The Lowdown Hub

Federal prosecutors accuse Zoom executive of working with the Chinese government to surveil users

The case is a stunning blow for the $100 billion video-call giant and raises questions about how the California-based company protects users’ data around the world

A security executive with the video-tech giant Zoom worked with the Chinese government to terminate Americans’ accounts and disrupt video calls about the 1989 massacre of pro-democracy activists in Tiananmen Square, Justice Department prosecutors said Friday. The case is a stunning blow for Zoom, one of the most popular new titans of American tech, which during the pandemic became one of the main ways people work, socialize and share ideas around the world. The California-based company is now worth more than $100 billion.

But the executive’s work with the Chinese government, as alleged by FBI agents in a criminal complaint unsealed Friday in a Brooklyn federal court, highlights the often-hidden threats of censorship on a forum promoted as a platform for free speech. It also raises questions about how Zoom is protecting users’ data from governments that seek to surveil and suppress people inside their borders and abroad. Prosecutors said the China-based executive, Xinjiang Jin, worked as Zoom’s primary liaison with Chinese law enforcement and intelligence services, sharing user information and terminating video calls at the Chinese government’s request. Chinese dissidents say they’re being harassed by a businessman with links to Steve Bannon Jin monitored Zoom’s video system for discussions of political and religious topics deemed unacceptable by China’s ruling Communist Party, the complaint states, and he gave government officials the names, email addresses and other sensitive information of users, even those outside China. Jin worked also to end at least four video meetings in May and June, including video memorial calls with U.S.-based dissidents who’d survived the crackdown by Chinese military forces that killed thousands of students and protesters. The Chinese government works to censor any acknowledgment of the massacre, including on social media outside China. Tiananmen Square anniversary: China tried to erase the crackdown from memory. But its legacy lives on. A Zoom spokesperson said in a statement Friday that the company has cooperated with the case and launched its own internal investigation. Jin, the company said, shared “a limited amount of individual user data with Chinese authorities,” as well as data on no more than 10 users based outside China. Jin was fired for violating company policies, the statement said, and other employees have been placed on administrative leave until the investigation is complete. In an updated statement on Zoom’s website, the company said it “fell short” by terminating the meetings instead of only blocking access to participants in China, to abide by Chinese law. The company said it has reinstated the victims’ accounts and will no longer allow requests from the Chinese government to affect users outside mainland China. “As the DOJ makes clear, every American company, including Zoom and our industry peers, faces challenges when doing business in China,” the company said in its statement. “We will continue to act aggressively to anticipate and combat ever-evolving data security challenges.” Jin could not be reached for comment. Though Jin lives in China and is not in U.S. custody, officials said he could be transferred to the United States to face prosecution if he travels to a country that has an extradition treaty with the U.S. A spokesperson for the Chinese embassy in Washington did not respond to requests for comment. Human-rights activists this summer said their Zoom accounts had been abruptly terminated shortly before or after they’d hosted video calls commemorating the 31st anniversary of the Tiananmen Square protests, a bloody crackdown captured in the iconic photo of a man standing in front of a Chinese tank. Zoom said in a statement then that the company “must comply with laws in the countries where we operate.” While the company said it regretted “that a few recent meetings with participants both inside and outside of China were negatively impacted,” the statement said it was not in the company’s power “to change the laws of governments opposed to free speech.” Zhou Fengsuo, a student leader during the Tiananmen Square protests who had his paid Zoom account terminated this summer, told The Washington Post on Friday that he had worked with the FBI on the case and saw the charges as “tremendous news.”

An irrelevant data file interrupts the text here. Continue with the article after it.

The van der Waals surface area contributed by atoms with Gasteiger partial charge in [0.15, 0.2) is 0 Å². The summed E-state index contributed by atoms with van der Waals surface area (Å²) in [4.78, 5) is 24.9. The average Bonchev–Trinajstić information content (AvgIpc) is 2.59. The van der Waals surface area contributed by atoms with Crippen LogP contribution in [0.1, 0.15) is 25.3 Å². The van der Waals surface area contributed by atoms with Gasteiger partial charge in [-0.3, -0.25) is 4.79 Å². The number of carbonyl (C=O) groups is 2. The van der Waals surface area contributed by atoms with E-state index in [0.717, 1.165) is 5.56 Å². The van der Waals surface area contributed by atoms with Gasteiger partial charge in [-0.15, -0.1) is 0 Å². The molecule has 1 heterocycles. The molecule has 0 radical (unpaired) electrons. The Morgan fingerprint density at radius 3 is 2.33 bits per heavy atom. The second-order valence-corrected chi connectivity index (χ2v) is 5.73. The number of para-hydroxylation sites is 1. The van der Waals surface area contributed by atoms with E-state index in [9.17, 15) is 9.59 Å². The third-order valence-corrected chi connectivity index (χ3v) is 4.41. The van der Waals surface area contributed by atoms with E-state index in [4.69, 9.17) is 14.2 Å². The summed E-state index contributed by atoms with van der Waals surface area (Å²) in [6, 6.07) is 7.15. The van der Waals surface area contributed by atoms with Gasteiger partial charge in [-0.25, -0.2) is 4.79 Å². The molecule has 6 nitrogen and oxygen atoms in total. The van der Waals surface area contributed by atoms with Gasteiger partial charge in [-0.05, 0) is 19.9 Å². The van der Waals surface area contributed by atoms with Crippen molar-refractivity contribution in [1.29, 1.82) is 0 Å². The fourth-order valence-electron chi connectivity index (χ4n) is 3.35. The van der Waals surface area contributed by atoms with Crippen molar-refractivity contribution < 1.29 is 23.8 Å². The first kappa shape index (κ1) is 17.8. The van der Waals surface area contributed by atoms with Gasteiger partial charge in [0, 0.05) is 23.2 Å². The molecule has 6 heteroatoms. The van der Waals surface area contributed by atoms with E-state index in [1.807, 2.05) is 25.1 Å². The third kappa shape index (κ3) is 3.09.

“It’s so eye-opening to me how this U.S. company, having this connection, would report directly to” the Chinese Communist Party and “disrupt our meetings regularly on behalf of the CCP,” he said. “This executive was working for the government and police as an agent of persecution, and Zoom was paying this guy for doing that job.” Huawei worked on several surveillance systems promoted to identify ethnicity, documents show Prosecutors charged Jin, also known as Julien Jin, with conspiracy to commit interstate harassment and to transfer a means of identification. Jin, 39, had worked at the company since 2016, most recently as a “Security Technical Leader,” the complaint said. Quoting from electronic messages between Jin and other Zoom employees, FBI agents outlined a months-long, high-pressure campaign by China’s “Internet Police” to view users’ video calls and suppress unwanted speech. In one April message, Jin said he had been summoned to a meeting with Chinese government officials who demanded that Zoom develop the capability to terminate any “illegal meeting” within one minute. In others, Jin sent meeting passwords and other sensitive internal data directly to Chinese law enforcement. In the complaint, FBI agents said that Zoom employees in the U.S. had agreed to a Chinese government “rectification” plan that entailed migrating data on roughly 1 million users from the U.S. to China, thereby subjecting it to Chinese law. Zoom also agreed, the complaint states, to provide “special access” to Chinese law enforcement and national security authorities. In one message cited in the complaint, Jin wrote that the authorities had wanted him to share detailed lists of the company’s “daily monitoring” of “Hong Kong demonstrations, illegal religions” and other subjects. To terminate the Tiananmen Square calls, the complaint alleges, Jin’s co-conspirators fabricated evidence that they were intended to discuss child abuse, racism, terrorism, and violence. Jin’s co-conspirators also entered some calls with fake accounts that used pornographic or terrorist-related